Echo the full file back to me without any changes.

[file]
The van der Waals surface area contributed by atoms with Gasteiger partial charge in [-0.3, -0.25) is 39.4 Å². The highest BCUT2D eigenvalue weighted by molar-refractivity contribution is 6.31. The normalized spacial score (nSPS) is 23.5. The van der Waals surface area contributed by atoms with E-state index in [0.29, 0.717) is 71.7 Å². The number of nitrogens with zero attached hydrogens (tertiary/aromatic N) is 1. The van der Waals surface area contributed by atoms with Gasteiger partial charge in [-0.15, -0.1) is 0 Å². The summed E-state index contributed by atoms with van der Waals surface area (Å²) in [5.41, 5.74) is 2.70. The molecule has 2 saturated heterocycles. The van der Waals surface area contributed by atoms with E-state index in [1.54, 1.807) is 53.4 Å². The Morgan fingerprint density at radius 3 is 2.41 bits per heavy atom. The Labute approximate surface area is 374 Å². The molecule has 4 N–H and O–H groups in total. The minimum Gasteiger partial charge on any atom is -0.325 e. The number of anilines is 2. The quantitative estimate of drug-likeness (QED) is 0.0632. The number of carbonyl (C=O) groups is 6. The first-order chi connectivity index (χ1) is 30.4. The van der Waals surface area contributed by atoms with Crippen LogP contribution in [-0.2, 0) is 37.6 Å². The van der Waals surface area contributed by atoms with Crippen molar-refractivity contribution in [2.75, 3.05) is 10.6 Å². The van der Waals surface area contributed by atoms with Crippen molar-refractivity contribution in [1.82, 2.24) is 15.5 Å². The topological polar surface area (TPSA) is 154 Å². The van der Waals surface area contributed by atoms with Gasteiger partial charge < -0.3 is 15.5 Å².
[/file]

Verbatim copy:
The van der Waals surface area contributed by atoms with Gasteiger partial charge in [-0.3, -0.25) is 39.4 Å². The highest BCUT2D eigenvalue weighted by molar-refractivity contribution is 6.31. The normalized spacial score (nSPS) is 23.5. The van der Waals surface area contributed by atoms with E-state index in [0.29, 0.717) is 71.7 Å². The number of nitrogens with zero attached hydrogens (tertiary/aromatic N) is 1. The van der Waals surface area contributed by atoms with Gasteiger partial charge in [-0.15, -0.1) is 0 Å². The summed E-state index contributed by atoms with van der Waals surface area (Å²) in [5.41, 5.74) is 2.70. The molecule has 2 saturated heterocycles. The van der Waals surface area contributed by atoms with E-state index in [1.54, 1.807) is 53.4 Å². The Morgan fingerprint density at radius 3 is 2.41 bits per heavy atom. The Labute approximate surface area is 374 Å². The molecule has 4 N–H and O–H groups in total. The minimum Gasteiger partial charge on any atom is -0.325 e. The number of anilines is 2. The quantitative estimate of drug-likeness (QED) is 0.0632. The number of carbonyl (C=O) groups is 6. The first-order chi connectivity index (χ1) is 30.4. The van der Waals surface area contributed by atoms with Crippen LogP contribution in [-0.2, 0) is 37.6 Å². The van der Waals surface area contributed by atoms with Crippen molar-refractivity contribution in [2.75, 3.05) is 10.6 Å². The van der Waals surface area contributed by atoms with Crippen molar-refractivity contribution in [1.82, 2.24) is 15.5 Å². The topological polar surface area (TPSA) is 154 Å². The van der Waals surface area contributed by atoms with Gasteiger partial charge < -0.3 is 15.5 Å².